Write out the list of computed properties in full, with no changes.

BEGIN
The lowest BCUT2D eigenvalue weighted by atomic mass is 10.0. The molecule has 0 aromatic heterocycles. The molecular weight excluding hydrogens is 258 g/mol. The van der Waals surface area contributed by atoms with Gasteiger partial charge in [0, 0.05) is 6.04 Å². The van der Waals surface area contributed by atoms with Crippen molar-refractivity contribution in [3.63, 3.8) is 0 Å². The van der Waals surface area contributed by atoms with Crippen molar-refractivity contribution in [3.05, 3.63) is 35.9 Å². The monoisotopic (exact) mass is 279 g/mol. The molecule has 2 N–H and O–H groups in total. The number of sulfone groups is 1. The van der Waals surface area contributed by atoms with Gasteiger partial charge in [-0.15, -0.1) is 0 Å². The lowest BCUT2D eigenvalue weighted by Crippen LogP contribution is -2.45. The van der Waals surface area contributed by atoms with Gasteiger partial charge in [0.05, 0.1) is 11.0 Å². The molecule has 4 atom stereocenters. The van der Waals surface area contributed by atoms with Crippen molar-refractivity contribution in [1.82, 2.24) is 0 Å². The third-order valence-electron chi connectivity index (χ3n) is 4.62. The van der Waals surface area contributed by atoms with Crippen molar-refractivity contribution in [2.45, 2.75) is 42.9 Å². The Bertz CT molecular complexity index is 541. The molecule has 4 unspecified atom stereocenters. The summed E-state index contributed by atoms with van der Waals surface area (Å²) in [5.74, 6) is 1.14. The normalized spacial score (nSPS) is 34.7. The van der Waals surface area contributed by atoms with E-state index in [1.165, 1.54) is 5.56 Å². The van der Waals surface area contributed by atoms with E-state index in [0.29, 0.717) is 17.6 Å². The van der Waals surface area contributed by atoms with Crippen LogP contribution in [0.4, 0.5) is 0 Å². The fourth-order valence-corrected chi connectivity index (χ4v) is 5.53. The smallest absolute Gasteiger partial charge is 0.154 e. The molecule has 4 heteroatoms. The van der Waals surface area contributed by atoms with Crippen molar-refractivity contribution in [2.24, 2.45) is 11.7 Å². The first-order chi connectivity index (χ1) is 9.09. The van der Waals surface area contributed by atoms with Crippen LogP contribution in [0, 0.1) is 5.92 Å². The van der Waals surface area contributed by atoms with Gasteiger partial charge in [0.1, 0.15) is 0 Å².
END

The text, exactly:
The lowest BCUT2D eigenvalue weighted by atomic mass is 10.0. The molecule has 0 aromatic heterocycles. The molecular weight excluding hydrogens is 258 g/mol. The van der Waals surface area contributed by atoms with Gasteiger partial charge in [0, 0.05) is 6.04 Å². The van der Waals surface area contributed by atoms with Crippen molar-refractivity contribution in [3.63, 3.8) is 0 Å². The van der Waals surface area contributed by atoms with Crippen molar-refractivity contribution in [3.05, 3.63) is 35.9 Å². The monoisotopic (exact) mass is 279 g/mol. The molecule has 2 N–H and O–H groups in total. The number of sulfone groups is 1. The van der Waals surface area contributed by atoms with Gasteiger partial charge in [-0.15, -0.1) is 0 Å². The lowest BCUT2D eigenvalue weighted by Crippen LogP contribution is -2.45. The van der Waals surface area contributed by atoms with Gasteiger partial charge in [0.05, 0.1) is 11.0 Å². The molecule has 4 atom stereocenters. The van der Waals surface area contributed by atoms with Crippen molar-refractivity contribution in [1.82, 2.24) is 0 Å². The third-order valence-electron chi connectivity index (χ3n) is 4.62. The van der Waals surface area contributed by atoms with Crippen molar-refractivity contribution in [2.45, 2.75) is 42.9 Å². The Bertz CT molecular complexity index is 541. The molecule has 4 unspecified atom stereocenters. The summed E-state index contributed by atoms with van der Waals surface area (Å²) in [5.74, 6) is 1.14. The normalized spacial score (nSPS) is 34.7. The van der Waals surface area contributed by atoms with E-state index in [1.165, 1.54) is 5.56 Å². The van der Waals surface area contributed by atoms with E-state index in [0.29, 0.717) is 17.6 Å². The van der Waals surface area contributed by atoms with Crippen LogP contribution in [0.4, 0.5) is 0 Å². The fourth-order valence-corrected chi connectivity index (χ4v) is 5.53. The smallest absolute Gasteiger partial charge is 0.154 e. The molecule has 4 heteroatoms. The van der Waals surface area contributed by atoms with Crippen molar-refractivity contribution in [2.24, 2.45) is 11.7 Å². The first-order chi connectivity index (χ1) is 9.09. The van der Waals surface area contributed by atoms with Crippen LogP contribution in [0, 0.1) is 5.92 Å². The van der Waals surface area contributed by atoms with Gasteiger partial charge in [0.1, 0.15) is 0 Å².